SULSA Facilities Funding Winners

Congratulations to the recipients of the first round of Scottish Microscopy Facilities Database funding from SULSA! Read more about the projects below.

These facilities are all openly accessible, just get in touch and see how these new capabilities can reveal new information inside your samples! To check out all of the open access facilities available to you in Scotland see our Facilities Database.

A photo of the mk2 Mesolens, which is capable of both widefield and point-scanning confocal mesoscopy.
Photo credits: David Blatchford

Prof. Gail McConnell


Imaris for 3D reconstruction and analysis of mesoscopy and microscopy image datasets

The Mesolens is a giant objective lens that can produce 3D image datasets of large tissue specimens with subcellular resolution throughout. The new Imaris software will enable all users of the ‘Mesolab’ facility at the University of Strathclyde to visualise and analyse their information-rich datasets. The basic Imaris software provides interactive processing, visualisation and analysis of 3D and 4D data, and is perfect for researchers who want to automatically analyse objects such as parasites in ultrathick tissue slices. We will complement this by adding two software modules, namely FilamentTracer, for segmentation and visualisation of filamentous structures such as Streptomycetes, and ImarisCell, for the detection and structural analysis of cellular components, including the quantification of profound structural changes to tissue architecture in mouse models of diabetes.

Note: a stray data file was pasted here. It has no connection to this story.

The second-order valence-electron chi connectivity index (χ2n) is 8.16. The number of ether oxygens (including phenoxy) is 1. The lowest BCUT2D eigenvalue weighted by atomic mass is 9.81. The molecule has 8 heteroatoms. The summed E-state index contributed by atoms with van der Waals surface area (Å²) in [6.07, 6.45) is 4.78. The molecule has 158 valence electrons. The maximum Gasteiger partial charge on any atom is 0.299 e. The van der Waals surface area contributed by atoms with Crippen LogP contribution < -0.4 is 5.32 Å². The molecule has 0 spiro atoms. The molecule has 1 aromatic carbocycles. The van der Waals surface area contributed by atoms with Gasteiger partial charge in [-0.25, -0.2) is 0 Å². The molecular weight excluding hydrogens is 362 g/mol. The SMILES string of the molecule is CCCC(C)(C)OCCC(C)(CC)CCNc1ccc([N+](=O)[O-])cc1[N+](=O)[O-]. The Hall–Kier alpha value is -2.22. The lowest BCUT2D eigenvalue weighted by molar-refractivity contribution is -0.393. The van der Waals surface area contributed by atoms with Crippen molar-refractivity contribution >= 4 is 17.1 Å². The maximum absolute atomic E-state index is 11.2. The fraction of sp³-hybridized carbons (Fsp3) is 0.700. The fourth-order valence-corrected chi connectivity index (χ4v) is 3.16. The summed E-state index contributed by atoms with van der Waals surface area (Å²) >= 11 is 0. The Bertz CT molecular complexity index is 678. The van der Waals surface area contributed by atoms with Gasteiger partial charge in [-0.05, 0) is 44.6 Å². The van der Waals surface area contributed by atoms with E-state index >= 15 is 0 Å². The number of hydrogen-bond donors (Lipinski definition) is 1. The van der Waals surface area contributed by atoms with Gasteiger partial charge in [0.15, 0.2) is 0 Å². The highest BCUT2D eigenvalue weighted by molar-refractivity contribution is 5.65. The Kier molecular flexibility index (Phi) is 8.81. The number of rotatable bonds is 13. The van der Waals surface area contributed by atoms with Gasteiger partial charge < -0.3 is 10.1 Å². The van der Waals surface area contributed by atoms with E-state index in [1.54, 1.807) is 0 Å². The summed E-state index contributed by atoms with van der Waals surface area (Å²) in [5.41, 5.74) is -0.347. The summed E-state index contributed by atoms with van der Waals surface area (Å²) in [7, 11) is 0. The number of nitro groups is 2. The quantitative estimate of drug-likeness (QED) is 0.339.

Image above: An Ornothidorous moubata specimen prepared with a nuclear marker and clarified using Murray’s clear, imaged with the point-scanning confocal Mesolens. The colours in the image indicate different depths in the specimen, with cold colours near the viewer and warm colours at a distance.
Photo credit: James Doonan, William Harnett & Gail McConnell

Dr Jessica Valli


 SP8 FALCON Tau STED upgrade

ESRIC has a Leica 3X SP8 STED microscope capable of multi-colour imaging down to 50nm resolution on fixed samples, but it is currently limited in its 3D and live imaging capabilities due to phototoxicity/photobleaching because of the high laser intensities. The funded upgrade will involve the addition of a Leica Fast Lifetime Contrast (FALCON) module, which uses a phasor analysis approach to fluorescence lifetime imaging (FLIM). This will allow for lifetime-based gating of incoming photons, improving the photon efficiency of the STED to allow users to acquire higher resolution STED datasets and perform STED in live cells. In addition, the upgrade will also allow users to acquire multi-wavelength FLIM and STED in the same sample.

Dr James Streetley

Scottish Centre for Macromolecular Imaging/Centre for Virus Research

Broadening compatibility across Scottish cryo-EM facilities

With this funding from SULSA and Scottish Microscopy Society, we will purchase new specimen holders for our cryo-electron microscope, to be compatible with the ‘AutoGrid’ system. This will increase compatibility between our microscope and others in Scotland and the UK, and allow users to recover their specimens intact. With the new holders, we will be able to receive specimens that have already been imaged elsewhere, so users can combine multiple imaging methods on a single specimen and take advantage of new approaches such as correlative light-electron microscopy (CLEM) or focussed ion beam milling (FIB-SEM).